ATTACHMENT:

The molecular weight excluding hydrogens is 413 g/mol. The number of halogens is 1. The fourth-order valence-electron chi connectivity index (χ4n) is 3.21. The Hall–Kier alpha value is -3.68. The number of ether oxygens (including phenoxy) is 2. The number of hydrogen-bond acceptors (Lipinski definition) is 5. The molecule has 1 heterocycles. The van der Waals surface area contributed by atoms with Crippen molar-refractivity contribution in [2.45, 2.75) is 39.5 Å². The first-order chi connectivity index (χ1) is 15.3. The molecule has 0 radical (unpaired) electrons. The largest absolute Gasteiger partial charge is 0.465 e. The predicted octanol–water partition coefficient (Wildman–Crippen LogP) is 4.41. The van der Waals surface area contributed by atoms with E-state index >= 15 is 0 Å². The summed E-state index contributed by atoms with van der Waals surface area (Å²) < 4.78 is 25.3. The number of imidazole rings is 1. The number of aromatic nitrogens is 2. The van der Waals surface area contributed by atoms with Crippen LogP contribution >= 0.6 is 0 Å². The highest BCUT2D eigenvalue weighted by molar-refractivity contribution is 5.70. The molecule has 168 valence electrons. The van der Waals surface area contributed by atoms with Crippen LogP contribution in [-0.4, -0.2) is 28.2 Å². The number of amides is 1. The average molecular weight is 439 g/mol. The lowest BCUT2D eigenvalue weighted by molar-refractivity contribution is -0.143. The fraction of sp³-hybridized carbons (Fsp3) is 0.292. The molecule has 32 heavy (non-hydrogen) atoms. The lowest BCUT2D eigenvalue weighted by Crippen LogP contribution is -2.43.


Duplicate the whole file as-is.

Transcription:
The molecular weight excluding hydrogens is 413 g/mol. The number of halogens is 1. The fourth-order valence-electron chi connectivity index (χ4n) is 3.21. The Hall–Kier alpha value is -3.68. The number of ether oxygens (including phenoxy) is 2. The number of hydrogen-bond acceptors (Lipinski definition) is 5. The molecule has 1 heterocycles. The van der Waals surface area contributed by atoms with Crippen molar-refractivity contribution in [2.45, 2.75) is 39.5 Å². The first-order chi connectivity index (χ1) is 15.3. The molecule has 0 radical (unpaired) electrons. The largest absolute Gasteiger partial charge is 0.465 e. The predicted octanol–water partition coefficient (Wildman–Crippen LogP) is 4.41. The van der Waals surface area contributed by atoms with E-state index >= 15 is 0 Å². The summed E-state index contributed by atoms with van der Waals surface area (Å²) < 4.78 is 25.3. The number of imidazole rings is 1. The number of aromatic nitrogens is 2. The van der Waals surface area contributed by atoms with Crippen LogP contribution >= 0.6 is 0 Å². The highest BCUT2D eigenvalue weighted by molar-refractivity contribution is 5.70. The molecule has 168 valence electrons. The van der Waals surface area contributed by atoms with Crippen LogP contribution in [-0.4, -0.2) is 28.2 Å². The number of amides is 1. The average molecular weight is 439 g/mol. The lowest BCUT2D eigenvalue weighted by molar-refractivity contribution is -0.143. The fraction of sp³-hybridized carbons (Fsp3) is 0.292. The molecule has 32 heavy (non-hydrogen) atoms. The lowest BCUT2D eigenvalue weighted by Crippen LogP contribution is -2.43.